Robotic process automation (RPA) software platforms often market themselves as being a one-stop solution for creating a culture of automation. “Just buy our RPA licenses,” they say, “and before you know it citizen developers will rise up from within your organization and create lasting impact and change!”.
What RPA software platform marketing teams don’t tell you, is that successfully building, launching, and sustaining automation in an organization is hard. The average “technically inclined” employee who takes the online learning course will still not be able to build a complex automation, capable of cost savings, and successfully launch it into a production environment. They might try to build an automation or two, but with a lack of support and their normal responsibilities piling up, will typically shelve the RPA project.
Next, business units, under pressure to produce results from their RPA license investment, hire consultants. These consultants will follow proven playbooks for building a pipeline of automation opportunities optimized for maximum value capture (based on an analysis of future impact and cost to develop), and build a few of the automations as a “proof of concept”. Then consultants hand the pipeline back to the business to repeat the cycle of lackluster internal development, or stay on indefinitely (at significant cost) to build additional automations. This usually ends in an effective net loss to the business, and that’s not including the cost of long term automation support and maintenance.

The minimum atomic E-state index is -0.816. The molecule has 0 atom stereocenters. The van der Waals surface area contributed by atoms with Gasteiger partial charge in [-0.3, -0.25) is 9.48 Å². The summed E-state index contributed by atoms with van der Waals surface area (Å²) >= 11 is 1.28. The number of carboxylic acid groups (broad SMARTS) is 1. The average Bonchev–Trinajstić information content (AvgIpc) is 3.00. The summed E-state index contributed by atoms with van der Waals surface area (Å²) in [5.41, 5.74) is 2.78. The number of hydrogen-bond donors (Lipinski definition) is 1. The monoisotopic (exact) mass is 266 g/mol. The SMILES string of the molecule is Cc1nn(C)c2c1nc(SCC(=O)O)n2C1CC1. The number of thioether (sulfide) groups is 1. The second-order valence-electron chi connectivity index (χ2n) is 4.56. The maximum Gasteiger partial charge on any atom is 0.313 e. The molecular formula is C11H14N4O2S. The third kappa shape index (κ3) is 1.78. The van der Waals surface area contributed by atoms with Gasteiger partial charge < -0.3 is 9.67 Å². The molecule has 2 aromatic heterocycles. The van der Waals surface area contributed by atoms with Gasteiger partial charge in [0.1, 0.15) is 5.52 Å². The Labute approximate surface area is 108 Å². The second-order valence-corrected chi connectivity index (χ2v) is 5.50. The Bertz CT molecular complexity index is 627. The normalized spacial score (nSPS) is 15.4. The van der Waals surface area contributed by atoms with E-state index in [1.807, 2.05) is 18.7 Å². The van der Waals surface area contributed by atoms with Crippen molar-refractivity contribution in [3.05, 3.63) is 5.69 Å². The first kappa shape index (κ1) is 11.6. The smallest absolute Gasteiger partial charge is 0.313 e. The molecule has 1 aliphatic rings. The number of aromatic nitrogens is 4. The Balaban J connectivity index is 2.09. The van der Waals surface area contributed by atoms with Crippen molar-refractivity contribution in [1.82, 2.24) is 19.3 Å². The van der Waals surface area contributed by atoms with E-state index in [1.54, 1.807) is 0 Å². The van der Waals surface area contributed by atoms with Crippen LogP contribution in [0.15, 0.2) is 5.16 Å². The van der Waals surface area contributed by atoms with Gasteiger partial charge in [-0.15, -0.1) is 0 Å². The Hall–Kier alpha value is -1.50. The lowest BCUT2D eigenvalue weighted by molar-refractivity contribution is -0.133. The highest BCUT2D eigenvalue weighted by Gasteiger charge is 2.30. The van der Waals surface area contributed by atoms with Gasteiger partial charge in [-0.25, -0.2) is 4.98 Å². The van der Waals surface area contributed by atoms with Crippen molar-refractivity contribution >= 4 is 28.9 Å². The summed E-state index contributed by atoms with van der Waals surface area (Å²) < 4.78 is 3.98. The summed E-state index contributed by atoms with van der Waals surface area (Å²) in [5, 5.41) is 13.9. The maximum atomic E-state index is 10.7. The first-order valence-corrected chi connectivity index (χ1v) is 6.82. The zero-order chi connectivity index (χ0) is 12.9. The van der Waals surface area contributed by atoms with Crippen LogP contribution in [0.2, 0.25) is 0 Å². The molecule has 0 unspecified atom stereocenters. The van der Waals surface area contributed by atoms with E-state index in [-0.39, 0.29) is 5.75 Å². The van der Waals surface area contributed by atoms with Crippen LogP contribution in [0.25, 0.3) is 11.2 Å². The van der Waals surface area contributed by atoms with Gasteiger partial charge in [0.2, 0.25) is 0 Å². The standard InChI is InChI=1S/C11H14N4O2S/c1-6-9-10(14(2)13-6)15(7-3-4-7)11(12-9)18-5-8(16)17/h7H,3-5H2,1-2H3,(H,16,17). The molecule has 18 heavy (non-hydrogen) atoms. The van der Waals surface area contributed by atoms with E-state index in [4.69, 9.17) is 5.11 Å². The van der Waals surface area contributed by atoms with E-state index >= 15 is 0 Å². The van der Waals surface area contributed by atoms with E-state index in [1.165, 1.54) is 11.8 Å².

The key to successful automation program management depends on organizations ignoring the utopian visions described by RPA platform sales and marketing teams, and instead focusing on building enterprise automation capabilities from the ground up.
- Development of internal processes for identifying and assessing best-fit opportunities for automation, with a predefined path to capturing value
- Hiring of dedicated automation resources, and creation of robust on-going training programs for existing employees, with clear incentives for successfully developing automation
- A center of excellence for automation to create automation coding standards, perform code review and support the testing and production launch of automations, while also taking responsibility for long term automation monitoring, change management, break / fix execution, maintenance, and reporting.
- Creation of a governance board, or steering committee, to administer and reinforce the above initiatives, while monitoring incremental progress and ensuring the realization of the enterprise-wide digital transformation goals. And of course...to conduct an RPA vendor selection process that evaluates the strengths and weaknesses of the available platforms, and picks the right one, at the right time.
With the right resources in place cost-savings can be captured for a longer period of time. Just remember, unsupported code is a liability.